Ever Feel Like a Small Child In a Discussion With a Loved One?

Ever Feel Like a Small Child In a Discussion With a Loved One?

Dr. Athena Staik

March 16, 2003

Ever feel like a child when triggered in a “discussion” with a loved one? It’s your subconscious mind again!  

When you get triggered, i unless you’ve done some conscious work inside, it automatically activates the same protective neural patterns that your brain recorded first in early childhood. Once a familiar trigger gets activated, such as a raised voice or a look of disappointment, memory sends your mind and body back in time, where the activated survival state originated. (It’s not unlike a PTSD response, though less intense.)

Why would your subconscious mind do this?

  • To lower your anxiety—and to estore relative calm! 

For your survival, you seek what produces positive feeling states in you, and avoid what produces unpleasant feeling states. These “fight or flee” behaviors help you to lower anxiety and restore “feeling good” feelings.  Positive feeling states activate hormones that have healthful effects on the body, whereas “feeling bad” ones produce chemicals that have a detrimental effect.

  • To restore a sense of safety! 

In survival mode, the body automatically reaches for what is comfortable and familiar to restore calm. Thus, once a behavior “works” to produce a “feel good” response, the mind of your body “bookmarks” it, similar to hitting the “like” button on Facebook. Unfortunately, since the subconscious has no capacity to produce original thoughts, it is completely dependent on your conscious wise-self mind to discern between “feel goods” that are destructive, i.e., drugs, junk food, and “feel bads” that are life enriching, i.e., studying for an exam or making a presentation despite fear of public speaking.

  • To access record of “how to survive” stored in memory!  

Your brain has bookmarked the times when you got scared as a child in family contexts, and has given these entries top billing to make it easy for your brain’s search engines to find them. The brain keeps a special record of behaviors that “worked” in similar situations to help you survive. According to this report,  “parent” and “child” behaviors are associated with mixed feelings, to be sure, even painful ones can be associated with sense of comfort and familiarity.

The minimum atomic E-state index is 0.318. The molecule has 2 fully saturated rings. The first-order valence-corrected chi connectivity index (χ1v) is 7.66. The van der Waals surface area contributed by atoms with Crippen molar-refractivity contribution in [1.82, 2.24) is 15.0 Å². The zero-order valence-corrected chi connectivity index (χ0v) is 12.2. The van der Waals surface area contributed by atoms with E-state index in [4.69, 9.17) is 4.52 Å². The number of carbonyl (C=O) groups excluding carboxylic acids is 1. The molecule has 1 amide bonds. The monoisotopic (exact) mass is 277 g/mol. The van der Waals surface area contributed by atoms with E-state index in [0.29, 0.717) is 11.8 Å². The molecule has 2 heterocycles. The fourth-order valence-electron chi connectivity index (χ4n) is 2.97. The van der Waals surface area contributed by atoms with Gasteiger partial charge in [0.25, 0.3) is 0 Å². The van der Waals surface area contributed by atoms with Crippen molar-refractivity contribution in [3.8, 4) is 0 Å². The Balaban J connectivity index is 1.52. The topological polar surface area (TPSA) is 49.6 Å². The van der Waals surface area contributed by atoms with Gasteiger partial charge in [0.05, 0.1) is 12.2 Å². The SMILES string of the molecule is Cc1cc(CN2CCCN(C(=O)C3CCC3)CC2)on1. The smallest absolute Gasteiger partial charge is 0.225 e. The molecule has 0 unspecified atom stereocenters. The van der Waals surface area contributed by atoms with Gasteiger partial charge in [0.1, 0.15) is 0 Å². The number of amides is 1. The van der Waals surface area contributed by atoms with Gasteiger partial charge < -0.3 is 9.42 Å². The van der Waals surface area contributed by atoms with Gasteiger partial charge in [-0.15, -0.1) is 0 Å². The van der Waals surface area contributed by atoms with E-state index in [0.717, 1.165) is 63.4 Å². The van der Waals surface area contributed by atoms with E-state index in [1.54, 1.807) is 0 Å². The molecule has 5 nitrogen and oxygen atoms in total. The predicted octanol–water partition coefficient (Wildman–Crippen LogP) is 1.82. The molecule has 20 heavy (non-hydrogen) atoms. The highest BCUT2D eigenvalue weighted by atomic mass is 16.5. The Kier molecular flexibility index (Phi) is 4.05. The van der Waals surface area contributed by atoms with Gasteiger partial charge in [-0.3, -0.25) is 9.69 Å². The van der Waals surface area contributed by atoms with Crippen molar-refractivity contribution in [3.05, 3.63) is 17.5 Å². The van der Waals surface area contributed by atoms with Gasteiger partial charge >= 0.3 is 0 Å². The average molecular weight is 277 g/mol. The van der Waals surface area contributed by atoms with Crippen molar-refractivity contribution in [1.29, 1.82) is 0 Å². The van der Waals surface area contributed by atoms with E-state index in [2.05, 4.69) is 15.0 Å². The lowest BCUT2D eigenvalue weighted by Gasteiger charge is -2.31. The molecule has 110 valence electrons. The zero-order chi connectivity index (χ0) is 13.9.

Your childhood was perfect, you say? That’s wonderful. Even an “optimal” childhood, however, is inherently wounding. It is just as impossible to not have endured pain as a child, as it is not to experience it as an adult. If you are human, and you are (since you are reading this…), you experienced scary moments in childhood. If either of your parents were ever upset or anxious, your brain activated your survival response. These events conditioned you with certain protective neural behavior patterns.

Emotional pain is particularly scary for a child. This is a time when, literally, physical survival depends upon emotional survival. Literally, infants and small children do not survive without the basic nutrients of love.

Emotional pain is part of life. The good news is that it is much more than part of life. It is a vital teacher and guide, alerting us to pay attention, or signaling to us what works and what doesn’t work to help us survive—and also thrive. There’s more good news. Human beings are resilient! If you are alive with most of your faculties intact, regardless of your childhood experiences, you have all you need, inside, to create and to live a vibrant life.

The question is do you know how to calm your inner state of being when you get triggered? Each moment can be an opportunity to start anew…to consciously experience and respond to one another, in different ways. Rather than react defensively, for example, you can choose to consciously treat one another with dignity.

That’s right, even in moments when you feel unlovable or unloving, you always have a choice to connect to own inner capacity to activate a love connection. Expressing gratitude works. Feeling curious too.